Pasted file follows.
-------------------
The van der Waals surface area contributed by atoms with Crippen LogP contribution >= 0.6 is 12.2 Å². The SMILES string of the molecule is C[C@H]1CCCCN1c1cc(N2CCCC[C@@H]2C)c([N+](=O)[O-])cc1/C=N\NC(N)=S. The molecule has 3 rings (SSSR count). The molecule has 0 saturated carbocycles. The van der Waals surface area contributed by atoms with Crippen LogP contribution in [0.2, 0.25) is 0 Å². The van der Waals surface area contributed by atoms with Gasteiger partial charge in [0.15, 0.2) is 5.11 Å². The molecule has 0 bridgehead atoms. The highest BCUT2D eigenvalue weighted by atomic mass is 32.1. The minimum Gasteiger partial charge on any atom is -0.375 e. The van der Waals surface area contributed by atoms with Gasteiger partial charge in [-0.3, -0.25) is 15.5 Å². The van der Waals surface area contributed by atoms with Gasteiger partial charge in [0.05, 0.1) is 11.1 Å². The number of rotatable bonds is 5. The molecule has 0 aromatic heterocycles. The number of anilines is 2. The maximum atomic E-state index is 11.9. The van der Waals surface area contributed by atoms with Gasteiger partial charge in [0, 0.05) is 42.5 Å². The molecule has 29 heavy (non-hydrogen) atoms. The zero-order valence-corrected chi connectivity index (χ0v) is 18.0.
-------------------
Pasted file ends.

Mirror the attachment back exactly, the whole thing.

The van der Waals surface area contributed by atoms with Crippen LogP contribution >= 0.6 is 12.2 Å². The SMILES string of the molecule is C[C@H]1CCCCN1c1cc(N2CCCC[C@@H]2C)c([N+](=O)[O-])cc1/C=N\NC(N)=S. The molecule has 3 rings (SSSR count). The molecule has 0 saturated carbocycles. The van der Waals surface area contributed by atoms with Crippen LogP contribution in [0.2, 0.25) is 0 Å². The van der Waals surface area contributed by atoms with Gasteiger partial charge in [0.15, 0.2) is 5.11 Å². The molecule has 0 bridgehead atoms. The highest BCUT2D eigenvalue weighted by atomic mass is 32.1. The minimum Gasteiger partial charge on any atom is -0.375 e. The van der Waals surface area contributed by atoms with Gasteiger partial charge in [-0.3, -0.25) is 15.5 Å². The van der Waals surface area contributed by atoms with Gasteiger partial charge in [0.05, 0.1) is 11.1 Å². The number of rotatable bonds is 5. The molecule has 0 aromatic heterocycles. The number of anilines is 2. The maximum atomic E-state index is 11.9. The van der Waals surface area contributed by atoms with Gasteiger partial charge in [0, 0.05) is 42.5 Å². The molecule has 29 heavy (non-hydrogen) atoms. The zero-order valence-corrected chi connectivity index (χ0v) is 18.0.